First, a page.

[THEATER REVIEW] Guthrie celebrates 60 years with the play that began it all, Hamlet


Fair Use: Guthrie Theater website

BACK IN BLACK. Hamlet wears predictable black – he is the only character who does not change costume – which reflects his unwillingness to let go of his father and his resulting fixture in the past.


The Guthrie Theater’s 60th-anniversary show pays homage to the play that first brought the theater to life in 1963: William Shakespeare’s classic revenge tragedy Hamlet. Central to the Guthrie’s latest adaptation is the unwavering timelessness of the play. The audience is freely allowed to interact with the play’s centrality to the Guthrie: it was the first play they performed, the last play they performed at their original Vineland Palace location in 2006, and again, the play they use to commemorate their history. Perhaps it’s for this reason that no particular era is invoked by director Joseph Haj’s production, which, narratively speaking, works remarkably well. The show is free from snags of period accuracy and intricacy, and, as a result, moves streamlined through its 2-hour 45-minute runtime. Two major directorial decisions dominate the production: the movement of Hamlet and Ophelia’s “Get thee to a nunnery” scene to their earlier Act 2 confrontation, and (shockingly) Ophelia’s reveal of pregnancy in her madness. The former results from the insertion of an intermission after Hamlet’s famous “To be or not to be” monologue – an unusual but strategic choice, and the latter – well, it elicited several gasps from the house.

Jan Chamber’s strikingly brutalist set design captures attention without detracting from the performances. Wrought in hard lines and edges, the stage reflects Hamlet’s perception of Denmark: cold, unforgiving, and prison-like. In conjunction with Robert Weirzel’s expert lighting design, which waxes and wanes between dulled light streaming through jagged windows and eerie silver-blue spotlights at the ghost’s appearance, the technical design is adeptly off-putting enough to suggest that something is indeed rotten in the state of Denmark. Additional scenery was scarce and the set was unadorned for the majority of the show; however, larger pieces occasionally rise through a concealed trapdoor on the stage when necessary. Notably, piece movement occurs in Gertrude’s room and at Ophelia’s grave, both of which are in high contrast to the other: one featuring warm gold tones and intentionally placed room accents, the other a gravelly mound of dirt and an angled hole. Likewise, props are used minimally and intentionally. Hamlet delivers his Act 3 monologue kneeling among his old love letters, which Ophelia attempts to return at her father’s advice; later, the same letters are revealed to be folded into the flowers that Ophelia hands out when in the throes of madness.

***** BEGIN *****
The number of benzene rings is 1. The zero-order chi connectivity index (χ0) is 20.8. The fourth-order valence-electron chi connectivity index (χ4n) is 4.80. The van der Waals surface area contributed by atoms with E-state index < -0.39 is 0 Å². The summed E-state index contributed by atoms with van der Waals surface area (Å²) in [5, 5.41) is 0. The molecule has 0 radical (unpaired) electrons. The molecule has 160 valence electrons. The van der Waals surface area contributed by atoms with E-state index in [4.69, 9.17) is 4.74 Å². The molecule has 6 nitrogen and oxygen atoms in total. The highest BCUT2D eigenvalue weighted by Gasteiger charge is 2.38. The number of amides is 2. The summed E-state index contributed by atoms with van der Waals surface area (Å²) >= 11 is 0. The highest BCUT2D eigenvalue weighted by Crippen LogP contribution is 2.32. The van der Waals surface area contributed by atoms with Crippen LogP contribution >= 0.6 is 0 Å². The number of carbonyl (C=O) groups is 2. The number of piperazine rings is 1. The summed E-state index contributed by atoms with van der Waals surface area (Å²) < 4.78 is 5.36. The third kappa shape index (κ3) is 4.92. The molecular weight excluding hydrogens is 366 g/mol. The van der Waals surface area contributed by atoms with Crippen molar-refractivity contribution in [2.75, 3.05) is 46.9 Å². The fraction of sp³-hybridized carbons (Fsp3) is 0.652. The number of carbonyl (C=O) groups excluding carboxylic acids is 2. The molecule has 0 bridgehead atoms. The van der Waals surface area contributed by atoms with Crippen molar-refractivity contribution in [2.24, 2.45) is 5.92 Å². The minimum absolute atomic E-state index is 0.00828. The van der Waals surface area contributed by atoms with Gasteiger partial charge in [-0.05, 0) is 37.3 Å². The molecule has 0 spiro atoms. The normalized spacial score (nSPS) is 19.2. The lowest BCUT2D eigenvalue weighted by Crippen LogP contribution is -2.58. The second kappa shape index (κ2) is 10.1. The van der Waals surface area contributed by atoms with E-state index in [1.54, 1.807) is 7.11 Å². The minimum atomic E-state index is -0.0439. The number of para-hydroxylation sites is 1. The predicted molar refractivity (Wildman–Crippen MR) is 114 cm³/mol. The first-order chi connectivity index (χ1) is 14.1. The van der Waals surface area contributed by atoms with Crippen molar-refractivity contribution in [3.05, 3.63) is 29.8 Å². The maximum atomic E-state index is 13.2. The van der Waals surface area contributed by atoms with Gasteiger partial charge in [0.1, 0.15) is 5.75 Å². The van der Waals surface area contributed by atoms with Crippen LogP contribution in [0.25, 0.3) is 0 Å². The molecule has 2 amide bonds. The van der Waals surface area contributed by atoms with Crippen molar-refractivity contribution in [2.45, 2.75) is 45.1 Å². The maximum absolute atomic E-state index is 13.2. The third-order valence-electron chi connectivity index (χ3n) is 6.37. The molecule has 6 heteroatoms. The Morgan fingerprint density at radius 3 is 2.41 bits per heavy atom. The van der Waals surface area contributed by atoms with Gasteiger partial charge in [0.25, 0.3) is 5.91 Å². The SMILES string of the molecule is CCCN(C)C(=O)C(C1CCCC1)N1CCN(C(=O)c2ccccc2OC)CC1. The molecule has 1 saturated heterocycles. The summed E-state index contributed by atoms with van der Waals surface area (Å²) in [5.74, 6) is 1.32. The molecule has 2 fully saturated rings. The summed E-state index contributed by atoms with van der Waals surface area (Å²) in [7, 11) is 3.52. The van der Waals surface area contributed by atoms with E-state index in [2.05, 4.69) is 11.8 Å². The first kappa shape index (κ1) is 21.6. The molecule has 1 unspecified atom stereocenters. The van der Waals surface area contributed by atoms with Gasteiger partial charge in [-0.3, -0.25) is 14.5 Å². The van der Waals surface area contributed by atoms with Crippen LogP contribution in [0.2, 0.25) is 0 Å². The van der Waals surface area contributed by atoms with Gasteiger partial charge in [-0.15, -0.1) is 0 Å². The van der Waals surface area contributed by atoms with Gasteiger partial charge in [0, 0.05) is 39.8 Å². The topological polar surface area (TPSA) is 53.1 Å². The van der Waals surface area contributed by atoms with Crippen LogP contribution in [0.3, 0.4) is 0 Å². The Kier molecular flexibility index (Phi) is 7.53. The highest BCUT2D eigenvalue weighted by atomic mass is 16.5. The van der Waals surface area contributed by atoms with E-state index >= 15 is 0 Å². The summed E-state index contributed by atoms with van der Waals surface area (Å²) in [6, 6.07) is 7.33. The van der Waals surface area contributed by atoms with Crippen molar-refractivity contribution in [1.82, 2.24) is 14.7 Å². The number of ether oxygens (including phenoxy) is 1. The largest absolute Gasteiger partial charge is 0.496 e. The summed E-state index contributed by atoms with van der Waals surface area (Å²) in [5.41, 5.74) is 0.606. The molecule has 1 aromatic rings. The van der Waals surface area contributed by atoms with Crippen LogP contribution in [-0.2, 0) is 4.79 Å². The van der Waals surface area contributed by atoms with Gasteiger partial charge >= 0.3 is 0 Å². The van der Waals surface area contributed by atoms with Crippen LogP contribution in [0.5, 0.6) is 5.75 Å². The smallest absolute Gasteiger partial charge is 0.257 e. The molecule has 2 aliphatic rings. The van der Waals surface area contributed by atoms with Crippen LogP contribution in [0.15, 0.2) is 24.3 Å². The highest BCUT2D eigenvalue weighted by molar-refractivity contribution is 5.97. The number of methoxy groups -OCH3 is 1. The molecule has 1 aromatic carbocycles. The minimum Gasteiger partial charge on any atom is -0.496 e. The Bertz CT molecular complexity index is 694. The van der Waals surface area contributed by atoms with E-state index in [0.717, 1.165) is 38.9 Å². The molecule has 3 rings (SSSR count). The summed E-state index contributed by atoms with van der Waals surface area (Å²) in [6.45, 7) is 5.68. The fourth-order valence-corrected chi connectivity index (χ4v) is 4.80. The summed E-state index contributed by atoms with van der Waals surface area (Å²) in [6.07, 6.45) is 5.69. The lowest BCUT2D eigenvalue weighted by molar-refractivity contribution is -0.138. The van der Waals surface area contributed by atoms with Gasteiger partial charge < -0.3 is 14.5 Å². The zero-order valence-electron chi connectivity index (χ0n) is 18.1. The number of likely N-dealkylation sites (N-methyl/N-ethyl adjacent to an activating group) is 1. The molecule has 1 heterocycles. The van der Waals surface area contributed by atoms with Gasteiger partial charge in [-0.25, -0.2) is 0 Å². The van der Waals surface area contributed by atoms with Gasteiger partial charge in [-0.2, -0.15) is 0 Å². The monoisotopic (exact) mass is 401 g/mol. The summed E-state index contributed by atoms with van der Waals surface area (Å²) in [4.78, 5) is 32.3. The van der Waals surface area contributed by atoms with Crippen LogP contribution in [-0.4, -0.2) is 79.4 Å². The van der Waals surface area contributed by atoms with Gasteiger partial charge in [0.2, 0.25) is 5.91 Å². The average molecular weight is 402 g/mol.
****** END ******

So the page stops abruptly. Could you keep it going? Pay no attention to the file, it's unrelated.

Perhaps refusing to settle in a single era is this Hamlet’s way of transcending time.

Adding to the sense of timelessness is costume designer Trever Boen’s ambiguous modern dress. Though contemporary in design, nods to the classic period costumes of Hamlet can be found in the puffed sleeves and the garment lines. Like their surroundings, the royal court was dressed in stiff fabric and cold (albeit jewel-toned) hues; Horatio and Gertrude are the only characters to wear softer, warmer tones – perhaps because they are the closest to Hamlet’s heart and thus stick out at times against the grey concrete of Elsinore. Ophelia’s costume design in particular stood out: as she becomes more detached from reality, her clothes become floatier and less structured, moving down the color gradient from elegant gold-shot green to alarmingly whimsical lilac. Another highlight was Rosencrantz and Guildenstern, who are both dressed as delightfully tacky mirror images of one another, paired in bold plaid, navy khaki, and clashing cricket sweaters. Hamlet, of course, was in predictable black – he is the only character who does not change costume, which reflects his unwillingness to let go of his father and his resulting fixture in the past. Individually, the characters were incredibly distinguishable – wigs and makeup changed so dramatically for double-cast actors that I had to check my playbill to confirm that indeed, Fortinbras and Guildenstern were played by the very same man.

Overall, Haj’s production was remarkably accessible, if lacking nuance. Highlights included Grayson DeJesus’s performance as Laertes, who was filled with just as much love as he was anger, and Ray Dooley’s entertaining though unusually sympathetic Polonius. The production would be impossible to mention without musician Jack Herrick, who plays several instruments to solidify the mood in each scene. His underscoring is subtle but carries Shakespeare’s words far into the audience. Less effective was Ophelia’s pregnancy. Though logistically the choice worked, it was at odds with the text, which includes a scene in Act 2 where Hamlet shames Ophelia, imparting that any man or child she would ever have would be destined to become a sinner. Slightly more successful was the placement of intermission; however, it left a significant gap between Ophelia’s appearances and thereby undercut her progression into madness. Other than those two major directorial choices, Hamlet doesn’t leave many holes unfilled, but it did feature one inconsistency: though the soldiers bear rifles, guns are never seen used beyond the opening scene, leading viewers to wonder why not keep consistency. Perhaps refusing to settle in a single era is this Hamlet’s way of transcending time. Ultimately, Haj’s technically striking production doesn’t aim for nostalgia in repetition but doesn’t pose any new questions either.

Hamlet is playing now through May 21.


This review was written as part of an assignment after the sophomore field trip to see Hamlet at The Guthrie.